Class of 2020 - Sydnee Wilke
Sydnee Wilke completed her undergraduate degree from The Ohio State University with a double major in International Studies and Russian in 2020. After completing a study abroad in Moscow and writing her undergraduate thesis on Russia, she wanted to continue and expand her studies of the area. She’s currently working towards a Master of Arts in Eurasian Russian and East European Studies at Georgetown University’s Center for Eurasian, Russian and East European Studies. Her research interests include soft power diplomacy, the Caucasus, and the Baltics. She hopes to one day pursue a career as a U.S. Foreign Service Officer or in the field of international development.
Right now, what would you say is your career goal or next career step? When did you decide to pursue this career track? Finally, where did Russian or Slavic studies fit in?
I have always been really interested in other countries and other languages. When I was younger, I went to DC and I saw all the embassies and found that fascinating, so from then on, I had the dream career goal of being a US diplomat, such as a foreign service officer with the US Department of State.
I went into college with that goal in mind and I decided to major in International Studies at Ohio State. Since I chose to do the International Studies Bachelor of Arts, I found out that I needed to minor in a foreign language, and so this where Russian comes in. I had no idea what language I wanted to choose but I knew I didn't want to do something I had already gotten the opportunity to study. I wanted something different, and I was speaking with an advisor and she said to me “well, if you think about long term career goals, the people who spoke Russian in the State Department were around for the Cold War era, and a lot of them are retiring.”
I decided to begin studying Russian and I loved my first semester professor so much I ended up taking her for two more semesters. Her passion for her country and its culture was really what inspired to keep learning Russian. I enjoyed it so much I turned it into a double major.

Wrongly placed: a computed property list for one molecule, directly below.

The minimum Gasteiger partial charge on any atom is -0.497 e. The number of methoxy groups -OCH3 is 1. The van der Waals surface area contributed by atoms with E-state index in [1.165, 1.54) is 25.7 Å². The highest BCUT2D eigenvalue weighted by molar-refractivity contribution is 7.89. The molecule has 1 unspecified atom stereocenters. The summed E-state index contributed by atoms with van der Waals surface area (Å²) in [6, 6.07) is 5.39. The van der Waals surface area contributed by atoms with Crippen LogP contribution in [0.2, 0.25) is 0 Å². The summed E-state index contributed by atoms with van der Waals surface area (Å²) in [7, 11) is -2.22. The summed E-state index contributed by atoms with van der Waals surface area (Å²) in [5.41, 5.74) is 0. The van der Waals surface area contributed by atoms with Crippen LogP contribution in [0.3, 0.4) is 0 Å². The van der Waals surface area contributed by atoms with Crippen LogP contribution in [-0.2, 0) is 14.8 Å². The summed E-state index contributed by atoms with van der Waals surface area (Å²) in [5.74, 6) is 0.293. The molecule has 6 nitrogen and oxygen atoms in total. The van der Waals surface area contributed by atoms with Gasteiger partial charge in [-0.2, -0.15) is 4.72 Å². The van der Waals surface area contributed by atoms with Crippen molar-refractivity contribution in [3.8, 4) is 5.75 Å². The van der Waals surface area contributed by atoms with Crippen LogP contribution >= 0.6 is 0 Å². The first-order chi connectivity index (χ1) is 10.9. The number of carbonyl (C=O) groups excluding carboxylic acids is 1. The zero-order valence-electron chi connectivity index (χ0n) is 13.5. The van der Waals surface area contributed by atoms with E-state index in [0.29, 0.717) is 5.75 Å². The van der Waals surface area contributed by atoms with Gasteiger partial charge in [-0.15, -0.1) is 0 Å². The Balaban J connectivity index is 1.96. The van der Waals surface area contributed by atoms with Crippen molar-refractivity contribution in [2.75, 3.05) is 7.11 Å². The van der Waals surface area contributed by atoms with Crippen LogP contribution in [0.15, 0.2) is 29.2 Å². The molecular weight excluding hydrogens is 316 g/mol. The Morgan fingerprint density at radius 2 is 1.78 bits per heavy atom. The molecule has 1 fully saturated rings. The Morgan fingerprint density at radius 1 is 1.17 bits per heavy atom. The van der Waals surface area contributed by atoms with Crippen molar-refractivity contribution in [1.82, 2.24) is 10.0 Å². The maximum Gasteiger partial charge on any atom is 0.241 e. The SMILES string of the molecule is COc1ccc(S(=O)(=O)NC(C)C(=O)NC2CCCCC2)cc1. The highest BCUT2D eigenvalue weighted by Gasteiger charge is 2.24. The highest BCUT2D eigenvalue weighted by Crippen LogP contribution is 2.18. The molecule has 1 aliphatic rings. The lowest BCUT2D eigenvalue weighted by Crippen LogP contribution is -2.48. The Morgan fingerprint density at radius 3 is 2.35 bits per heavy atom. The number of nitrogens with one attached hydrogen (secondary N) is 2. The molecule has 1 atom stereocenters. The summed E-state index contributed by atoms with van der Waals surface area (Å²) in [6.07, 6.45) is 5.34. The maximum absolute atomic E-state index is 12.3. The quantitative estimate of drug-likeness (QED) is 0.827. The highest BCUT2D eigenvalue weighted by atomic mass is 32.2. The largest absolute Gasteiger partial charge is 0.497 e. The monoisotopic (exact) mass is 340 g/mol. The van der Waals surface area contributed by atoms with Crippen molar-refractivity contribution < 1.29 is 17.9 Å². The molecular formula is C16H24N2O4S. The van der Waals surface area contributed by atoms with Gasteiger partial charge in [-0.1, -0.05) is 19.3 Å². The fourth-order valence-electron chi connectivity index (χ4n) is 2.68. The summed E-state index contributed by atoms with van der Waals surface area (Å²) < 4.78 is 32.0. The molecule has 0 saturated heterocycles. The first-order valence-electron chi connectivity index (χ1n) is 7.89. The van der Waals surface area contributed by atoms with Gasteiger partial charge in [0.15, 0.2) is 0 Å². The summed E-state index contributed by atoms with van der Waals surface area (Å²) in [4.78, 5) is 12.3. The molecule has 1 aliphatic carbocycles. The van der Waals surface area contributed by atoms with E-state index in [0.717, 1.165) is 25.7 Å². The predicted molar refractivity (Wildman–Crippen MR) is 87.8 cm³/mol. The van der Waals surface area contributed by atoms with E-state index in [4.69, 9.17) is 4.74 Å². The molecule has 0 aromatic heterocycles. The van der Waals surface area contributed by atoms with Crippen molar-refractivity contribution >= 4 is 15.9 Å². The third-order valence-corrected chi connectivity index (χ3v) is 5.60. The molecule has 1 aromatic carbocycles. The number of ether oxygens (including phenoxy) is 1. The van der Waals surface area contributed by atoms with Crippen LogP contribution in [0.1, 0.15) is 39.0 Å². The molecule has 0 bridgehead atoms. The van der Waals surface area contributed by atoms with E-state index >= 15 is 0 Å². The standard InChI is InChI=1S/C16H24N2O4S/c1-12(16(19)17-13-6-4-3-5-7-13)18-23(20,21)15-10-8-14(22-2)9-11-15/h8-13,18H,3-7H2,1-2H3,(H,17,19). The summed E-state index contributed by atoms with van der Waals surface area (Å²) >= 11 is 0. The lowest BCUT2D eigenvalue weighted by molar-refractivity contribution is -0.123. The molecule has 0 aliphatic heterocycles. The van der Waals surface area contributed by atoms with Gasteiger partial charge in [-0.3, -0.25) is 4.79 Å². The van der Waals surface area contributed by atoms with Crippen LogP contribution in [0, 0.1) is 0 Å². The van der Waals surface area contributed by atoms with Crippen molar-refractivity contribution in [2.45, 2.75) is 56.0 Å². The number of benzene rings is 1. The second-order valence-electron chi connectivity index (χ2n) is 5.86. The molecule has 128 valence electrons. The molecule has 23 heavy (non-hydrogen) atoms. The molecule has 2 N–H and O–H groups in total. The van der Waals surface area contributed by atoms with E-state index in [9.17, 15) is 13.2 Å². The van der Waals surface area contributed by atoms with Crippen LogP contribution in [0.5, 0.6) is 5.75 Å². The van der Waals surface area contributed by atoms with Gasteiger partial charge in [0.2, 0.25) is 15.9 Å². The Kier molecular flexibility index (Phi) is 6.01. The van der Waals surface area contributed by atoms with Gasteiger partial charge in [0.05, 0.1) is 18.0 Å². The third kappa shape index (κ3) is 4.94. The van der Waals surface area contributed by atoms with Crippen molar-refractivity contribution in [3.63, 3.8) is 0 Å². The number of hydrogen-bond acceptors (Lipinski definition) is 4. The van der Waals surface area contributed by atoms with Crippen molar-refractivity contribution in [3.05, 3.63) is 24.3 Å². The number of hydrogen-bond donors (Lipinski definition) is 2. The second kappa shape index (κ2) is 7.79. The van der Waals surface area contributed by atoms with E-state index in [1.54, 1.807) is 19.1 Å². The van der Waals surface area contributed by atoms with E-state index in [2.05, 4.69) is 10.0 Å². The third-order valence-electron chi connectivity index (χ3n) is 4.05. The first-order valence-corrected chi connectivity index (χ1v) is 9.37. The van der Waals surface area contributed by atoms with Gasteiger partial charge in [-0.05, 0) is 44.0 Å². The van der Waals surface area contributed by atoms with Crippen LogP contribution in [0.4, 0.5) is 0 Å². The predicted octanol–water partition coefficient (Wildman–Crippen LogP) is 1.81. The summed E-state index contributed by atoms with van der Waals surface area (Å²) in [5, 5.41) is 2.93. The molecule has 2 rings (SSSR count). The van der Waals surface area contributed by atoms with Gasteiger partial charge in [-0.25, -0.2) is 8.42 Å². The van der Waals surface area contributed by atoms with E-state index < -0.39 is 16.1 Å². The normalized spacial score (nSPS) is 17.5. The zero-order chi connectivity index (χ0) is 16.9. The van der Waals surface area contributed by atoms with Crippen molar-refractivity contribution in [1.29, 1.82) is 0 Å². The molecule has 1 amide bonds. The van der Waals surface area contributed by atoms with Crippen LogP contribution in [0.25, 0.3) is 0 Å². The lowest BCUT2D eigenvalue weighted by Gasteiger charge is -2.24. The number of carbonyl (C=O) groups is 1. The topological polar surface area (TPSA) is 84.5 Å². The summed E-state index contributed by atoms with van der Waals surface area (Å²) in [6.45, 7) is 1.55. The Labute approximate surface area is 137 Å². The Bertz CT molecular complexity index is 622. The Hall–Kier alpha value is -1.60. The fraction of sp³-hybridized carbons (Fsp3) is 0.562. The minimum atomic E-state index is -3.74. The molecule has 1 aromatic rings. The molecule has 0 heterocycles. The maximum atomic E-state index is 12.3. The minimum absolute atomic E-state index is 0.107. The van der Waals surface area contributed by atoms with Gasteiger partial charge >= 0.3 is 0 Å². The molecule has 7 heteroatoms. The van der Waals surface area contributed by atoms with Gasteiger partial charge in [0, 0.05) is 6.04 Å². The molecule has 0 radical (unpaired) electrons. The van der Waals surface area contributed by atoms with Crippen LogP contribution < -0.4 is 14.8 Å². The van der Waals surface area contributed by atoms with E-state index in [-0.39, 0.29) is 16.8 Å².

And because of that, I still have the goal of becoming a foreign service officer, however, I'm now realizing that becoming a foreign service officer is something you don't usually do immediately after college or graduate school. So, my current path is moving towards international development. I started an internship in the fall with USAID and I've gotten to see how the US pursues international development initiatives and where they work. In international development there are many countries from the former Soviet Union, such as those in Central Asia and the Caucasus, that receive significant investment from the US. I am hoping to now take my career towards international development work for USAID or one of their implementing partners, or on the ground in another country with a smaller international development firm.
Was grad school always in your plans?
Not always but after studying Russian for four years, I realized that if I want to use Russian in my career, I'm going to need to keep developing my language skills. Going to Russia and learning Russian there is always probably the best option, but grad school was something that I could do right now in America, especially due to the pandemic, but it seemed like the logical next step because I knew I needed to develop my language skills in order to use it in my career.